Paul Mooney, a pioneering comedian and writer for Richard Pryor, dies at 79
Mooney, a boundary-pushing comedian whose sage, incisive musings on racism and American life made him a revered figure in stand-up, died of a heart attack at his California home on Wednesday.
NEW YORK — Paul Mooney, the boundary-pushing comedian who was Richard Pryor’s longtime writing partner and whose bold, incisive musings on racism and American life made him a revered figure in stand-up, has died. He was 79.
Cassandra Williams, Mooney’s publicist, said he died Wednesday morning at his home in Oakland, California, from a heart attack.
Mooney’s friendship and collaboration with Pryor began in 1968 and lasted until Pryor’s death in 2005. Together, they confronted racism perhaps more directly than it ever had been before onstage.
Mooney wasn’t as widely known as Pryor, but his influence on comedy was ubiquitous. As head writer on “In Living Color,” Mooney helped create and inspire the Homey D. Clown character. He played the future-foretelling Negrodamus on “Chappelle’s Show.”
In any forum, Mooney was uniquely fearless as a comedian. His blunt confrontations with racism and power in white America could be hysterical or simply defiantly unflinching. In his 2012 special “The Godfather of Comedy,” he said the only way to end racism was to “kill every white person on this planet.” Mooney considered himself “the first comic to bring a ‘just between us’ Black voice to the stage.”
“I say what I feel. White folks got their freedom. I’m going to be free, white and 21, too,” Mooney said in 2010.
Mooney chronicled his partnership with Pryor in his 2007 memoir “Black Is the New White.” They first met, Mooney recalled, when Pryor showed up at a party at Mooney’s apartment on Sunset Boulevard in Hollywood and suggested an orgy. Mooney threw him out.
They were opposites in many ways. Mooney didn’t drink or do drugs. But they found they shared a natural connection.
“Even though I have a feeling that sooner or later it’s all going to crash, I still accept Richard’s friendship,” Mooney wrote in “Black Is the New White.” “He is irresistible.”
At a time when nearly all television writers were white, Mooney and Pryor first wrote episodes for the sitcom “Sanford and Son” together. They continued on the short-lived 1978 variety program “The Richard Pryor Show.” Mooney helped write many of Pryor’s classic comedy albums, including “...Is It Something I Said?” (1976) and “Live on the Sunset Strip” (1983).
Mooney also penned Pryor’s famous word association sketch on “Saturday Night Live” with Chevy Chase. (Some words said in the sketch: “Fast.’’ ”Rain.” “Negro.” “Honky.”) The sketch, in which Chase interviews Pryor for a job, Mooney said, was a product of a tense lead-up to showtime during which NBC executives were nervous about having Pryor on the air and Lorne Michaels was skeptical about having Mooney there to write. Pryor insisted on it.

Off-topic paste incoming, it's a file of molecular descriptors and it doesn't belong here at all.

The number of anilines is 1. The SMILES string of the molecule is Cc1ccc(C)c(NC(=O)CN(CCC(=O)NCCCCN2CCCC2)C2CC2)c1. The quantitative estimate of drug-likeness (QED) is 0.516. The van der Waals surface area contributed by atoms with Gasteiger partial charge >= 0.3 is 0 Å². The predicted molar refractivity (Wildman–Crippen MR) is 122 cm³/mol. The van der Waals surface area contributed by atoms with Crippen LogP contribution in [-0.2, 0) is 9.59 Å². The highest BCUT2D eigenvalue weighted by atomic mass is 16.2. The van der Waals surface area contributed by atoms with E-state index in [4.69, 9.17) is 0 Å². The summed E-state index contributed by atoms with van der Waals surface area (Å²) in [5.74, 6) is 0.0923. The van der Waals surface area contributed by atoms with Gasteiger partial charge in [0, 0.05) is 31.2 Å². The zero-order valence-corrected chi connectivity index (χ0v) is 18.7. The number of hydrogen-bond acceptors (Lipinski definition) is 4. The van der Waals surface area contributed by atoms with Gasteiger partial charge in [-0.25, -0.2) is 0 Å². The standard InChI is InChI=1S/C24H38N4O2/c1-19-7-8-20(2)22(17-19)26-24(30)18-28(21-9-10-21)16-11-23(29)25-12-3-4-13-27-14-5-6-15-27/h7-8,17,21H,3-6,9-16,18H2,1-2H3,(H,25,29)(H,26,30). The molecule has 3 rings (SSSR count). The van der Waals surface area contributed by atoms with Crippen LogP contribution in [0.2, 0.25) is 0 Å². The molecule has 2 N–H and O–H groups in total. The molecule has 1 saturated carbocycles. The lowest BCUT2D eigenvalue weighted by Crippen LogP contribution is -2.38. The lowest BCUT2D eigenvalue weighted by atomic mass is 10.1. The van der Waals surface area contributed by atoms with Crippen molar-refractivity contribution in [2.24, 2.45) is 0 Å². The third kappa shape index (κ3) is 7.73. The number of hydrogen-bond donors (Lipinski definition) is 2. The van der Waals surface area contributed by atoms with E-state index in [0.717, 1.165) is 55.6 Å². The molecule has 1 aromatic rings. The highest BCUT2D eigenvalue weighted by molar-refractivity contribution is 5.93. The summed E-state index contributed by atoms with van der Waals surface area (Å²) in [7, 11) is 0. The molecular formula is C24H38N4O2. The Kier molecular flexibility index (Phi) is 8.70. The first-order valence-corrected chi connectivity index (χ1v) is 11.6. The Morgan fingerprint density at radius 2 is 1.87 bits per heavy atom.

“After all the bull — I’ve been put through to get here, the f — cross-examination Lorne subjects me to, I decide to do a job interview of my own,” Mooney later said. “Chevy’s the boss, interviewing Richard for a janitor’s job. The white personnel interviewer suggests they do some word association, so he can test if the Black man’s fit to employ.”
Later generations of Black comics gravitated to Mooney. In the 1980s, he opened for Eddie Murphy on his “Raw” tour. Chappelle, who also hired him as a writer on “Chappelle’s Show” wrote the forward to Mooney’s memoir.
Mooney wouldn’t make his first solo stand-up special until the 1993 album “Race.” In its torrid opening, he mocks white people for being discomforted by the N-word, a word Mooney used liberally in his act. “You made it up! You shouldn’t have made it up!” he says. “I say it, you think it.”
“I recall listening to his ‘Race’ album in college and how formative it was,” filmmaker Ava DuVernay wrote on Twitter. “Yeah, the jokes. But more so, the freedom. He spoke freely and fearlessly about feelings and experiences others found difficult to express.”
Born Paul Gladney in Shreveport, Louisiana, Mooney was raised largely by his grandmother in Oakland. He competed in dance contests as a teenager and appeared on the TV show “Dance Party.” He was drawn to stand-up, he said, after seeing Lenny Bruce perform in the early ‘60s. He took the stage name of Mooney from “Scarface” actor Paul Muni.
Mooney was also an actor who played Sam Cooke in 1978′s “The Buddy Holly Story” and Junebug in Spike Lee’s 2000 film “Bamboozled.” Mooney, suggesting the opportunities might have been more, said the film industry was frightened of “a proud black man like me.”
In 2006, Mooney said he would give up using the N-word after Michael Richards’ outburst at a comedy club. Mooney continued to perform as recently as 2014, even after being diagnosed with prostate cancer. Some said he continued too long. In 2016, New York magazine wrote that it was “hard to discern the defiant figure of Mooney’s prime in the man audiences are seeing onstage these days.”
“I was lucky enough to open for Paul Mooney several times,” the comedian W. Kamau Bell said on Twitter. “It was a master class. It was like a Malcolm X speech that had been punched up by Redd Foxx and then in the middle of everything he’d go off on a tangent about Jane Fonda. He was one of the greats.”